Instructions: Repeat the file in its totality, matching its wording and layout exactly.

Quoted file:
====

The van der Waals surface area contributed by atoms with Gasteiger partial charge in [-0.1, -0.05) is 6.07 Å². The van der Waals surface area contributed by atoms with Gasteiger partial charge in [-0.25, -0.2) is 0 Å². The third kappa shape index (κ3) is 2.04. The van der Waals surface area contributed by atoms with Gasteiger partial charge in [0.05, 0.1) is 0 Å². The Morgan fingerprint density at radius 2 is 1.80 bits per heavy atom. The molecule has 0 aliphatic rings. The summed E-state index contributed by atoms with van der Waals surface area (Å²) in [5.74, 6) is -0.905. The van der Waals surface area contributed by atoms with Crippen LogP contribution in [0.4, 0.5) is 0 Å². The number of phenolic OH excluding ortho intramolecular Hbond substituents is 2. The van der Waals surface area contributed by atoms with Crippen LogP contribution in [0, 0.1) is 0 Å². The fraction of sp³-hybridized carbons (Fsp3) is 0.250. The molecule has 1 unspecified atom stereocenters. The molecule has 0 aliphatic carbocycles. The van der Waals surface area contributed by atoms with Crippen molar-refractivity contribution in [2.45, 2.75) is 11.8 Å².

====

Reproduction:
The van der Waals surface area contributed by atoms with Gasteiger partial charge in [-0.1, -0.05) is 6.07 Å². The van der Waals surface area contributed by atoms with Gasteiger partial charge in [-0.25, -0.2) is 0 Å². The third kappa shape index (κ3) is 2.04. The van der Waals surface area contributed by atoms with Gasteiger partial charge in [0.05, 0.1) is 0 Å². The Morgan fingerprint density at radius 2 is 1.80 bits per heavy atom. The molecule has 0 aliphatic rings. The summed E-state index contributed by atoms with van der Waals surface area (Å²) in [5.74, 6) is -0.905. The van der Waals surface area contributed by atoms with Crippen LogP contribution in [0.4, 0.5) is 0 Å². The number of phenolic OH excluding ortho intramolecular Hbond substituents is 2. The van der Waals surface area contributed by atoms with Crippen LogP contribution in [0, 0.1) is 0 Å². The fraction of sp³-hybridized carbons (Fsp3) is 0.250. The molecule has 1 unspecified atom stereocenters. The molecule has 0 aliphatic carbocycles. The van der Waals surface area contributed by atoms with Crippen molar-refractivity contribution in [2.45, 2.75) is 11.8 Å².